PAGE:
The advantages of this proposal are obvious and many.  It allows older architects to contribute to the professional (and nutritional) development of younger architects, instead of forcing their positions as a grievous encumbrance upon the community.  By greatly reducing the number of mature architects, with which the profession is overrun, not only will streams of employment open, but valuable caches of treasure (designer eyeglass frames, underused golf clubs, Mont Blanc pens, iPads, Lego kits of the Guggenheim) can be sold off to pay off student loans.  It makes the golden years of a worn-out architect’s life more golden; while their love of Brutalism and resistance to sustainability would indicate to their colleagues that it’s time for them to go, their peers will not shove them out the door as much as ply them with fattening foods to make their final days (and them, literally) delicious for that day when The End finally does come.  Like beef and pork, architect might be sold in markets as various cuts; the AIA–already so skilled at taking their cut of an architect’s livelihood–could probably skim a reasonable percentage by going into the butchering business and providing low-cost, nutritious food to its own aspiring membership (literally on the backs of its aging expiring membership), especially those who are so used to living close to the bone from ‘enrolling’ in those no-pay ‘internships’ we hear about from time to time.  Of course there is the dietary profit of a new dish introduced to the tables of all gentlemen of fortune who have any refinement in taste–some of whom, in a delightful twist of fate, may have once dined with the architect from whom they commissioned a stellar museum or office building and whom they now dine on!  This culinary potential will doubtless affect the fortunes of some would-be architects who had that “Cooking is just like architecture—I could be a chef!” moment during one of the post-graduation days they spent wandering the aisles of Best Buy, catching up on old episodes of Top Chef.  Recent graduates could adopt the job of the very architect that they digest; two or three could be employed at the salary of the deceased. Even earning just under $30,000 they would enjoy the benefit of knowing that they earn as much as shift supervisors at Starbucks and definitely more (maybe tenfold) than the adjunct professors who taught all those pro-practice and tech courses.  (Worth noting: of the three, it’s probably only the Starbucks manager who gets benefits.)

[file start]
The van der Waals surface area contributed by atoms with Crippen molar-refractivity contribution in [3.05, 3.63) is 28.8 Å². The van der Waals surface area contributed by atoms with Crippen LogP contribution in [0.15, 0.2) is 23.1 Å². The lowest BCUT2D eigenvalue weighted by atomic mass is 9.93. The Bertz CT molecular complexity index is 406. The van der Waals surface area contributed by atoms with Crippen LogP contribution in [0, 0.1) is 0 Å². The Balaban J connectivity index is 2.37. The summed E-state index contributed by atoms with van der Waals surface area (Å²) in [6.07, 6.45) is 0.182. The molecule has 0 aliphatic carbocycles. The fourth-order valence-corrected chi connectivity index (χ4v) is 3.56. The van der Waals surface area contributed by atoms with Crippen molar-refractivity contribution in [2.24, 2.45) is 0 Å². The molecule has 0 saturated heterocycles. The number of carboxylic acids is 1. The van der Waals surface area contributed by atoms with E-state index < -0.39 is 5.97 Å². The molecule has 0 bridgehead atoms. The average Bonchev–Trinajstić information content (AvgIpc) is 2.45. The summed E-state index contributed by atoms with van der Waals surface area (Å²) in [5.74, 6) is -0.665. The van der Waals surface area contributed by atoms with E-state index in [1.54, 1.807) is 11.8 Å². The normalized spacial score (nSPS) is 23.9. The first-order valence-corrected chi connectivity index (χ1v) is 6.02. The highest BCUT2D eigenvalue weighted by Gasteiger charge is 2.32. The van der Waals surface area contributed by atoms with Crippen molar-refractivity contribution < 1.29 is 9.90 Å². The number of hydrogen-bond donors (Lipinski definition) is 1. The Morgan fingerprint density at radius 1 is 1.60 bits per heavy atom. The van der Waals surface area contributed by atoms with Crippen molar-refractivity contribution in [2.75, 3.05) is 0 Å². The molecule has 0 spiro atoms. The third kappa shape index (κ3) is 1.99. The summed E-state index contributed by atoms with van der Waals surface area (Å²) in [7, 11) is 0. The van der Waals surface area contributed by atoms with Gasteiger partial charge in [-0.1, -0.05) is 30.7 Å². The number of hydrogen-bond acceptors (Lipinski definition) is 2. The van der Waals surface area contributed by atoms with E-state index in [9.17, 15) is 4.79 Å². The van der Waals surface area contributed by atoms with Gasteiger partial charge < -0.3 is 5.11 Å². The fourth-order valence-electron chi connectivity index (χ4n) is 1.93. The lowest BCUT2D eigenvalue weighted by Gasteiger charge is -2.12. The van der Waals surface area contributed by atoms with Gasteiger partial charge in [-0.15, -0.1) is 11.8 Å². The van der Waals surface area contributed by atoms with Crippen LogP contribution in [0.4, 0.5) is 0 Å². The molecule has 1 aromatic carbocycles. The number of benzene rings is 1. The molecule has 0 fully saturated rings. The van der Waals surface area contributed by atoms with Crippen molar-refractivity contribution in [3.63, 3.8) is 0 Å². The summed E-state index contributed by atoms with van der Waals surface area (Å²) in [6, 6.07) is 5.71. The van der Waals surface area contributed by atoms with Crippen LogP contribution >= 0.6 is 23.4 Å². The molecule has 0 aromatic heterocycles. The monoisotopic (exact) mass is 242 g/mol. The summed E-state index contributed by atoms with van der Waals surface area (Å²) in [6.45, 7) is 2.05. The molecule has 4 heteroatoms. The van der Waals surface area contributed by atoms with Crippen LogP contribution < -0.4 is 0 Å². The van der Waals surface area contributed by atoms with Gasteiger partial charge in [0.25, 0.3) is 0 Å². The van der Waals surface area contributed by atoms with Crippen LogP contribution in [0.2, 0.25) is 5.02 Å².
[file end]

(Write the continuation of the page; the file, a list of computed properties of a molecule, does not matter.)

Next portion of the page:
While MoT expects wide support for this modest proposal to ease the present employment conundrum, it has one additional suggestion to offer.  MoT‘s Department of Wishful Thinking suggests the expansion of a highly successful yet woefully underfunded project founded in 1933 to assist the thousands of architects, draftsmen and photographers who were thrown out of work by the Great Depression.  The Historic American Buildings Survey (HABS), which has amassed a huge collection of material on every conceivable kind of building–perhaps an unparallaled national collection of resources on 38,600 structures nationwide.  That program was built on a powerful pair of realities: a government that could help its people (and not just its massive, too-big-to-fail businesses) without being denounced as “socialist,” and a professional corps that cared about national heritage as much as regular folk did.  But, since both are in as short supply as those gentlemen’s fedoras, MoT recommends to the profession a change of menu.

*Who also serves as MoT‘s Head of Eighteenth-Century Brit Lit Criticism; we tend to be interdisciplinary that way.

workin’ it: HABS architects at the Kentucky School for the Blind in Louisville (March 1934)